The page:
I hope they bring your walls joy!


For further information about printing or framing these images please refer to my original post. And, as always, if you have trouble or are unsure of anything, feel free to ask.

If you’d like to save this project for later, please feel free to pin the below image.

18 Large-Scale FREE Printable Quote Signs!

Free for personal, non-commercial use only.
Reproduction, republication or redistribution in any form is forbidden.

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Another Option for the Cottage Kitchen?

Further to my last post about the cottage kitchen renovation at our friend’s beach house, I had another idea about a possible layout option…

Cottage Kitchen with Cabinets

Cottage Kitchen Cabinetry 3D Rendering

Virtual Kitchen Plan

Virtual Cottage Kitchen

If the symmetry of the ‘U’ was skewed slightly by reducing the length of the peninsula then a bank of narrow cabinets could span the whole right wall!

Yes, this is a slightly more “full-on” look though something about it is quite grand. And the storage it provides is amazing!

The compromise would be losing a tiny bit of counter space and possibly one seat at the breakfast bar though I think it’s worth it. Naturally, it would also be a more expensive option though that’s something for our friends to consider.

I included a rolling ladder just for fun (this might not actually be practical) and gave the central cabinets glass fronted doors for displaying pretties though of course these features aren’t necessities.

Another thing I did, which I should have done in the other plans too, was remove the door from the doorway beside the fridge. I couldn’t think of any good reason the door would actually be used and having a simple doorway with no door would help open-up the wall space beyond, making the entrance feel less narrow.

Virtual Kitchen Rendering Before and After

So, what do you think. Does extra cabinetry help a small kitchen appear more expansive? Or does it constrict the space further? And regardless, does the added storage take priority?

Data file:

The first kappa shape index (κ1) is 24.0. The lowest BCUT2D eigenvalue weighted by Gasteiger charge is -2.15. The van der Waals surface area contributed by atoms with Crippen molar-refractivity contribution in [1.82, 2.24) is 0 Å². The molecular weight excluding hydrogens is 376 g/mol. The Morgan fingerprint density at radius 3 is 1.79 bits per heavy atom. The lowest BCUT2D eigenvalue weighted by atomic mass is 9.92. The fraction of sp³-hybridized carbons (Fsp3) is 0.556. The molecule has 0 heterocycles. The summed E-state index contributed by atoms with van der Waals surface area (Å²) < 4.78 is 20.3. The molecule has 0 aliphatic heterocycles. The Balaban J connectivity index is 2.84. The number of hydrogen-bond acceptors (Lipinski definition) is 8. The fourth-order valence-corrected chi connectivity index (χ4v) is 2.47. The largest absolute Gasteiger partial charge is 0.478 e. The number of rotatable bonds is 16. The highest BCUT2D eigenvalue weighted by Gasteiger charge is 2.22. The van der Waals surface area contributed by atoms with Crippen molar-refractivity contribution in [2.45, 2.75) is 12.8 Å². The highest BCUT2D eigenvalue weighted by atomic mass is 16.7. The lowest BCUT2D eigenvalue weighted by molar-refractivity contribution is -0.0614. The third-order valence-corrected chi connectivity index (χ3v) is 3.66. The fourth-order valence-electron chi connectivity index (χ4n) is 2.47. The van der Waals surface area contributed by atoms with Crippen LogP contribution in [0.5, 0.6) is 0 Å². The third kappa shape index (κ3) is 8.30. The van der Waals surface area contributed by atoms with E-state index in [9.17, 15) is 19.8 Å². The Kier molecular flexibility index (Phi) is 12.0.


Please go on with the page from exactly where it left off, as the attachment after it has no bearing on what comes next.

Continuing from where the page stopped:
Here are the three plans for comparison’s sake…

Cottage Kitchen Options



PS I’ve just finished designing my next round of free printable quote art and will have it up on the blog next week!

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A Virtual Cottage Kitchen Redesign…which plan do you prefer?

I should be concentrating on finishing my little girl’s bedroom…or sharing my next batch of free farmhouse style quote art (I know many of you guys are hanging out for these – don’t worry, they’re coming really soon!)…though last week I accidentally got lost designing a kitchen instead!

Over the Easter break we were lucky to be invited to stay with friend’s at their little beach house. It’s a traditional 60’s fibro in near original condition and sorely in need of a new kitchen. Our friends mentioned they were keen to renovate, though weren’t quite sure how exactly. Basically, as is usually the case, they were having trouble visualising things. So, me being me (that is, a slightly obsessed decoraholic with zero willpower or desire to ignore a design dilemma!), I offered to play around with some ideas in my 3D rendering program.

Here’s how the space currently looks…

Kitchen Before

Kitchen Before

Kitchen Before

As you can see, the kitchen is part of an open plan room incorporating the dining area and living space. It’s clean, homey and useable though dated, worn and cramped. There’s no pantry or dishwasher, no housing for the rubbish bins or microwave, no ventilation for the stove, the ceiling lights are unattractive fluoros, and the pokey cabinets and tiered counter fail to make the most of the available space. Sadly, there’s little scope for a mere cosmetic refresh here. This is a total gut job!

Along with retaining the current ‘U’ shaped configuration I also played around with the idea of an ‘L’ with a separate island.



Kitchen 1

Kitchen 3D Rendering

Cottage Kitchen Virtual Plan

Kitchen 3D Plan


Cottage Kitchen Design

Cottage Kitchen 3D Rendering

L Shaped Kitchen

L Shaped Kitchen Rendering

Which one do you prefer?

I like them both. The open and contemporary feel of the ‘L’ appeals to me though I think the ‘U’ perhaps sits more comfortably in the space. Does that make sense? It just seems a little more natural.

Also, it’s easy to miss though the ‘U’ accommodates more seating at the counter than the ‘L’ does at the island. I couldn’t make the island any longer or there would be no space to open the fridge or place the dining table. Plus, the ‘U’ allows for a longer dining table as the kitchen cabinets don’t protrude into the dining zone as they do in the ‘L’.


L v U Shaped Kitchen

As I never fully discussed all of the specifications for the space with our friends, I’ve taken total creative license with these designs! Of course, everything is merely suggestive and open to customisation as desired. Let’s face it, when it comes to decorating taste is subjective and the possibilities are endless!